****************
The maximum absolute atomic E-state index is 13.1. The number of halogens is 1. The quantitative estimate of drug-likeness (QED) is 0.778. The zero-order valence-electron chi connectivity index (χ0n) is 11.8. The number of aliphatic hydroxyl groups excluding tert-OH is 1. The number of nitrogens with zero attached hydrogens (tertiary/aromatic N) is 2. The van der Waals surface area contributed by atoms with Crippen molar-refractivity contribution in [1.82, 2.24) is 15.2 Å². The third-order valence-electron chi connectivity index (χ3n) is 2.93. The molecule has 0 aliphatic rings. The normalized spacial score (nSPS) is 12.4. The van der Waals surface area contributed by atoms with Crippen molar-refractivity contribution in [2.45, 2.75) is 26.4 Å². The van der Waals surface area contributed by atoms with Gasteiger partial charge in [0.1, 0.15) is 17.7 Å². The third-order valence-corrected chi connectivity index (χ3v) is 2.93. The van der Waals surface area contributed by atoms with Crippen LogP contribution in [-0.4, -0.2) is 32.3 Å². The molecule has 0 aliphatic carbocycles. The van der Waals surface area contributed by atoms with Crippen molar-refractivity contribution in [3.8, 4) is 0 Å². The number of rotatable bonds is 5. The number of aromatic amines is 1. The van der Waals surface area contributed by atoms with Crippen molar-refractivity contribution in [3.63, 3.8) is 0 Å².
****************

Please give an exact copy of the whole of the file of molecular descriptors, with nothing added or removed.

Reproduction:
The maximum absolute atomic E-state index is 13.1. The number of halogens is 1. The quantitative estimate of drug-likeness (QED) is 0.778. The zero-order valence-electron chi connectivity index (χ0n) is 11.8. The number of aliphatic hydroxyl groups excluding tert-OH is 1. The number of nitrogens with zero attached hydrogens (tertiary/aromatic N) is 2. The van der Waals surface area contributed by atoms with Crippen molar-refractivity contribution in [1.82, 2.24) is 15.2 Å². The third-order valence-electron chi connectivity index (χ3n) is 2.93. The molecule has 0 aliphatic rings. The normalized spacial score (nSPS) is 12.4. The van der Waals surface area contributed by atoms with Crippen molar-refractivity contribution in [2.45, 2.75) is 26.4 Å². The van der Waals surface area contributed by atoms with Gasteiger partial charge in [0.1, 0.15) is 17.7 Å². The third-order valence-corrected chi connectivity index (χ3v) is 2.93. The van der Waals surface area contributed by atoms with Crippen LogP contribution in [-0.4, -0.2) is 32.3 Å². The molecule has 0 aliphatic carbocycles. The van der Waals surface area contributed by atoms with Crippen molar-refractivity contribution in [3.8, 4) is 0 Å². The number of rotatable bonds is 5. The number of aromatic amines is 1. The van der Waals surface area contributed by atoms with Crippen molar-refractivity contribution in [3.63, 3.8) is 0 Å².